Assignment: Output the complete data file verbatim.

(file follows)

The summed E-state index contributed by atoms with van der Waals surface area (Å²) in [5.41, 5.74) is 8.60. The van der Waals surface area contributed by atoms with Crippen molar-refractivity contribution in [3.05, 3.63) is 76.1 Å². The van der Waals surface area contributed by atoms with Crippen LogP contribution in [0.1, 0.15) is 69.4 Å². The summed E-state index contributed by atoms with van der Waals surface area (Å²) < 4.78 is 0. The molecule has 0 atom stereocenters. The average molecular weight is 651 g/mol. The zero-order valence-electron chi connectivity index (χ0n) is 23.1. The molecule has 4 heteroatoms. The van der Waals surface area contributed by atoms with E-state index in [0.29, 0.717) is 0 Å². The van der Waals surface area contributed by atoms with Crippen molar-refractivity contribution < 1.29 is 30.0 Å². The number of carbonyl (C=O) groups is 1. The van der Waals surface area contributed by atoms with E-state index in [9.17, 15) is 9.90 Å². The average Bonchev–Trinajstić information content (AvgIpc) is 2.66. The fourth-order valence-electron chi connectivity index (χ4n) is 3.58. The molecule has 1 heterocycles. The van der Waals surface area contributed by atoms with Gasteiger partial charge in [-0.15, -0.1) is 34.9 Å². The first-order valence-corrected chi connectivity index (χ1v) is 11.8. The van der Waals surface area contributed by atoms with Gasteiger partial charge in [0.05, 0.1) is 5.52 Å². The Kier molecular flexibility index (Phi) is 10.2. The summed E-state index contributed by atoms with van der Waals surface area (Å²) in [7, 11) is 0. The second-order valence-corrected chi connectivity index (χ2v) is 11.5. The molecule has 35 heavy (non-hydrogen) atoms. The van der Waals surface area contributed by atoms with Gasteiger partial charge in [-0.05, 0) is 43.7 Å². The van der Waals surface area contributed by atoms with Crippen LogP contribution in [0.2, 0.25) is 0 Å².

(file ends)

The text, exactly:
The summed E-state index contributed by atoms with van der Waals surface area (Å²) in [5.41, 5.74) is 8.60. The van der Waals surface area contributed by atoms with Crippen molar-refractivity contribution in [3.05, 3.63) is 76.1 Å². The van der Waals surface area contributed by atoms with Crippen LogP contribution in [0.1, 0.15) is 69.4 Å². The summed E-state index contributed by atoms with van der Waals surface area (Å²) < 4.78 is 0. The molecule has 0 atom stereocenters. The average molecular weight is 651 g/mol. The zero-order valence-electron chi connectivity index (χ0n) is 23.1. The molecule has 4 heteroatoms. The van der Waals surface area contributed by atoms with E-state index in [0.29, 0.717) is 0 Å². The van der Waals surface area contributed by atoms with Crippen molar-refractivity contribution < 1.29 is 30.0 Å². The number of carbonyl (C=O) groups is 1. The van der Waals surface area contributed by atoms with E-state index in [9.17, 15) is 9.90 Å². The average Bonchev–Trinajstić information content (AvgIpc) is 2.66. The fourth-order valence-electron chi connectivity index (χ4n) is 3.58. The molecule has 1 heterocycles. The van der Waals surface area contributed by atoms with Gasteiger partial charge in [-0.15, -0.1) is 34.9 Å². The first-order valence-corrected chi connectivity index (χ1v) is 11.8. The van der Waals surface area contributed by atoms with Gasteiger partial charge in [0.05, 0.1) is 5.52 Å². The Kier molecular flexibility index (Phi) is 10.2. The summed E-state index contributed by atoms with van der Waals surface area (Å²) in [7, 11) is 0. The second-order valence-corrected chi connectivity index (χ2v) is 11.5. The molecule has 35 heavy (non-hydrogen) atoms. The van der Waals surface area contributed by atoms with Gasteiger partial charge in [-0.05, 0) is 43.7 Å². The van der Waals surface area contributed by atoms with Crippen LogP contribution in [0.2, 0.25) is 0 Å².